The move was requested two years ago by Somalia's interim government.
 
Some in Somalia believe a peacekeeping force would provide cover for Ethiopian troops, allowing them to undertake an all-out assault on the Union of Islamic Courts.
 
Uncertain consequences

"They say this is a peacekeeping force ... but we see this as an attack on us"

Abdirahman Janaqow, a leader of the Union of Islamic Courts

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The Islamic Courts, which took control of Mogadishu in June and has introduced Sharia (Islamic law) across most of southern Somalia, has been outspoken in the past over the plans to send foreign troops to the country, condemning the resolution as part of a US-led war against Muslims.
 
Washington's draft resolution also proposes to ease a 14-year-old arms embargo on Somalia. This would let peacekeepers bring in their own weapons and train and equip local security forces.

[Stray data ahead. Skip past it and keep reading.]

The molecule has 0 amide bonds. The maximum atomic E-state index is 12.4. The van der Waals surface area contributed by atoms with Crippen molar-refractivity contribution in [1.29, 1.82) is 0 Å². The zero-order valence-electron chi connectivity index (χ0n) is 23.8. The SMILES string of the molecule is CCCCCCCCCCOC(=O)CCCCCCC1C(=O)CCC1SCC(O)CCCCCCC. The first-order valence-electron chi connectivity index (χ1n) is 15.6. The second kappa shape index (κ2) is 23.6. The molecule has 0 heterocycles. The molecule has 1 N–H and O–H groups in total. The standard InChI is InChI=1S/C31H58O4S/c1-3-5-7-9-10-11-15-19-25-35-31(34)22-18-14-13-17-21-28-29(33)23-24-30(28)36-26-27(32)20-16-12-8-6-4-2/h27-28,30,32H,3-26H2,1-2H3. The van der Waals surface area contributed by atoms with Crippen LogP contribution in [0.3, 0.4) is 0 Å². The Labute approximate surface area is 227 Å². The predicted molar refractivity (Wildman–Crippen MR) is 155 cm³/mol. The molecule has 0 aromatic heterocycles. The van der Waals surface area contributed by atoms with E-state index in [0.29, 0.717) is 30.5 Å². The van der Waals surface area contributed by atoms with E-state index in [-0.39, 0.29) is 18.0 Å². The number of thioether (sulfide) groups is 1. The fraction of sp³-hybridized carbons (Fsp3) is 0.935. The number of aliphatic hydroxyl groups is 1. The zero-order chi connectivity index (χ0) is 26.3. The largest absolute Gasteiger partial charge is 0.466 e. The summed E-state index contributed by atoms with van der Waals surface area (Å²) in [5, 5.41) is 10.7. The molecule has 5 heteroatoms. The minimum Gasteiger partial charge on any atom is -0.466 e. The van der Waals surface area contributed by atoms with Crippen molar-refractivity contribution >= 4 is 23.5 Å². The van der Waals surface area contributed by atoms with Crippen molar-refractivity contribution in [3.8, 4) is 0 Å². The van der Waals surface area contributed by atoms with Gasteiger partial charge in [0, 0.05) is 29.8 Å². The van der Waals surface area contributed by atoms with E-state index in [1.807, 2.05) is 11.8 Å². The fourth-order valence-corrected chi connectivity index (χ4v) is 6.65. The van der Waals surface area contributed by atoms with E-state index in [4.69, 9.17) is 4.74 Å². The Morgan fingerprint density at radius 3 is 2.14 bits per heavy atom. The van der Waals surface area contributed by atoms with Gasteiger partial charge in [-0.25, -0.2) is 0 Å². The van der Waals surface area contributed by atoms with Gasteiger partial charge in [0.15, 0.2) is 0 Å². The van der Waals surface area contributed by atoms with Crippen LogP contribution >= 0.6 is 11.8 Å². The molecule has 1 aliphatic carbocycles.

The Islamic Courts says that if this happens, it will invite fighters from other Muslim countries to come to fight for its cause.
 
Sheik Hassan Dahir Aweys, an Islamic Courts leader, said at the protest on Monday that the UN "must stop its clear aggression and bias, if not, I swear in the name of God, Muslims as one body will defend themselves".
 
The Islamic Courts is the country's most powerful armed group and a peacekeeping force might give the interim government some weight in its negotiations with them.
 
Many critics, however, believe it could just as easily bring the country closer to civil war which might spread into a regional conflict drawing in Ethiopia and Eritrea.